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Subscribe to this list via RSS Blog posts tagged in Care Proceedings Advice Lawyers Croydon

As this year’s GCSE results are published, the Fostering Network Wales is calling on the Welsh Government and local authorities to focus on providing stable foster care in order to help looked-after children do better in education.

The call follows the publication of a new report from the Welsh Audit Office, which highlights that while the education of children in care is improving, too many are not achieving their potential.

In 2011, 23% of looked after children achieved the benchmark of five A to C grades in their GCSEs, compared to 67% of all children in Wales, while 29% of young people leaving care had no qualifications at all.

Commenting on the report, Freda Lewis, director of the Fostering Network Wales, said: “While the education of children in care in Wales has improved, their achievements still fall well behind their peers and this cannot continue.

“With the number of children coming into care continuing to rise and the vast majority going to live with foster carers, the Welsh Government and local authorities must ensure fostering is a priority so these children get the right support at home as well as in the classroom.”

The Family Rights Group has issued a statement in response to the publication of Mr Justice Ryder’s report into the modernisation of Family Justice.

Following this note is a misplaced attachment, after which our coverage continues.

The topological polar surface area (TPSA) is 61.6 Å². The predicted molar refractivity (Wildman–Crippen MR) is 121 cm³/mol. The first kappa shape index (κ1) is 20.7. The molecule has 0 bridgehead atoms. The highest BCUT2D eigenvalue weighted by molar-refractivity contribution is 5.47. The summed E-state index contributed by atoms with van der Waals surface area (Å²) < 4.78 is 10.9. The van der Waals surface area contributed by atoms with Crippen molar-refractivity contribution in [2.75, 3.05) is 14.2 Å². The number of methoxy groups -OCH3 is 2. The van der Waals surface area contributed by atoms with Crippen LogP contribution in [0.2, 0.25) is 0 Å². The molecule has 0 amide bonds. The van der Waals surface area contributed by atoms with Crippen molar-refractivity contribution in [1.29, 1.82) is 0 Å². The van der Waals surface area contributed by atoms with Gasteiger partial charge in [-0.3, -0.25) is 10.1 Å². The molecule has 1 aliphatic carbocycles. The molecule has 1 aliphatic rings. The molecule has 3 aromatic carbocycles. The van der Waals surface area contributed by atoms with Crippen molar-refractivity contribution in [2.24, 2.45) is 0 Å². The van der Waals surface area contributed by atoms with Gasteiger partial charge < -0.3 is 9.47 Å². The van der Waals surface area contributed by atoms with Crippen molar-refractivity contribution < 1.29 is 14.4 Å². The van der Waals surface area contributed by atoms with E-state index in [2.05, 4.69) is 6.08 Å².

Cathy Ashley, Chief Executive of Family Rights Group said:

"There is the danger that the unintended consequence of the Government’s proposal to limit care cases to six months will be that children are less likely to be placed with their wider family.

"We are therefore pleased that Mr Justice Ryder has identified that local authorities should explore the potential for a child to return home and the feasibility of children living with their wider family prior to the start of care proceedings. We very much welcome his statement that this is “much more likely to occur where family group conferencing or similar early engagement with family have occurred to identify alternative placements for the child." 

“Family group conferences have the advantage of identifying early on all those who may be important in the child’s life, including paternal relatives, and allow contingency planning so that relatives can put themselves forward and be assessed as potential carers should a child not be able to live with their parents. Unfortunately, at the moment only a small minority of families are offered a family group conference prior to proceedings and three in ten local authorities in England and Wales have no family group conference service at all.

"Mr Justice Ryder’s report however, does not address the increase in relatives who, due to the legal aid reforms, will have to represent themselves in court in order to secure a residence or special guardianship order that could provide a child at risk with a safe, permanent home. It is urgent that the courts are geared up to addressing this.

"We are therefore keen to discuss with Mr Justice Ryder how the Family Court Guide that he is developing will best address family and friends care."

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